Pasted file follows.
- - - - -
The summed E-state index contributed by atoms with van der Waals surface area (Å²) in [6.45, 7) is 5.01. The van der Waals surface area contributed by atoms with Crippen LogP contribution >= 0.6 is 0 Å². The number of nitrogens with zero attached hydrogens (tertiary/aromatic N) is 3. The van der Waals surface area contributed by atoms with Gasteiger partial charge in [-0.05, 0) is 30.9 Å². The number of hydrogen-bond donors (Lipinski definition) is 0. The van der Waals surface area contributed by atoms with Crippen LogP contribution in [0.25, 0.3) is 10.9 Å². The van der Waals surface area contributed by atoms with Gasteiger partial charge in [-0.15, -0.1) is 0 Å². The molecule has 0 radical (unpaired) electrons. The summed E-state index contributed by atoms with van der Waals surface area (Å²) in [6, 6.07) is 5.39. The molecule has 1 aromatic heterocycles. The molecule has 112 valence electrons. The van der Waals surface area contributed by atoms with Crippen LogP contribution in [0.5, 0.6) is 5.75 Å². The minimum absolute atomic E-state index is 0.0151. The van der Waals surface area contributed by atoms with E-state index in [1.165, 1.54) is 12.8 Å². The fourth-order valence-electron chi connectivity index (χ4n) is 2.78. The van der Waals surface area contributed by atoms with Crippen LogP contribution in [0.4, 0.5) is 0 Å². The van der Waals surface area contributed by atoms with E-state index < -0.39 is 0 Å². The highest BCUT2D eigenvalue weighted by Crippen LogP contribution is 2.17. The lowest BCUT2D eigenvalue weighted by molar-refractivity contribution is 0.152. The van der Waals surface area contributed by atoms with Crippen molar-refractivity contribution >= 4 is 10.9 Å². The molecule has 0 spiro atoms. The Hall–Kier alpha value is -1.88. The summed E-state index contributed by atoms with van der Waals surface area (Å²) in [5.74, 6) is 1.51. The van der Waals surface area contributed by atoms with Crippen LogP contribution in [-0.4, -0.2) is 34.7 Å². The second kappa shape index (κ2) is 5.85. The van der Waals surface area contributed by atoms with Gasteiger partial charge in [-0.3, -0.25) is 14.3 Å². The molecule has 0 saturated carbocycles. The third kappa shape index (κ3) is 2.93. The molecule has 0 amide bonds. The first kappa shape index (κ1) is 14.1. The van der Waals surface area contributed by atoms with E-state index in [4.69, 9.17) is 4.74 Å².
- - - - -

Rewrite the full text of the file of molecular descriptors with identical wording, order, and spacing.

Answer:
The summed E-state index contributed by atoms with van der Waals surface area (Å²) in [6.45, 7) is 5.01. The van der Waals surface area contributed by atoms with Crippen LogP contribution >= 0.6 is 0 Å². The number of nitrogens with zero attached hydrogens (tertiary/aromatic N) is 3. The van der Waals surface area contributed by atoms with Gasteiger partial charge in [-0.05, 0) is 30.9 Å². The number of hydrogen-bond donors (Lipinski definition) is 0. The van der Waals surface area contributed by atoms with Crippen LogP contribution in [0.25, 0.3) is 10.9 Å². The van der Waals surface area contributed by atoms with Gasteiger partial charge in [-0.15, -0.1) is 0 Å². The molecule has 0 radical (unpaired) electrons. The summed E-state index contributed by atoms with van der Waals surface area (Å²) in [6, 6.07) is 5.39. The molecule has 1 aromatic heterocycles. The molecule has 112 valence electrons. The van der Waals surface area contributed by atoms with Crippen LogP contribution in [0.5, 0.6) is 5.75 Å². The minimum absolute atomic E-state index is 0.0151. The van der Waals surface area contributed by atoms with E-state index in [1.165, 1.54) is 12.8 Å². The fourth-order valence-electron chi connectivity index (χ4n) is 2.78. The van der Waals surface area contributed by atoms with Crippen LogP contribution in [0.4, 0.5) is 0 Å². The van der Waals surface area contributed by atoms with E-state index < -0.39 is 0 Å². The highest BCUT2D eigenvalue weighted by Crippen LogP contribution is 2.17. The lowest BCUT2D eigenvalue weighted by molar-refractivity contribution is 0.152. The van der Waals surface area contributed by atoms with Crippen molar-refractivity contribution >= 4 is 10.9 Å². The molecule has 0 spiro atoms. The Hall–Kier alpha value is -1.88. The summed E-state index contributed by atoms with van der Waals surface area (Å²) in [5.74, 6) is 1.51. The van der Waals surface area contributed by atoms with Crippen LogP contribution in [-0.4, -0.2) is 34.7 Å². The second kappa shape index (κ2) is 5.85. The van der Waals surface area contributed by atoms with Gasteiger partial charge in [-0.3, -0.25) is 14.3 Å². The molecule has 0 saturated carbocycles. The third kappa shape index (κ3) is 2.93. The molecule has 0 amide bonds. The first kappa shape index (κ1) is 14.1. The van der Waals surface area contributed by atoms with E-state index in [4.69, 9.17) is 4.74 Å².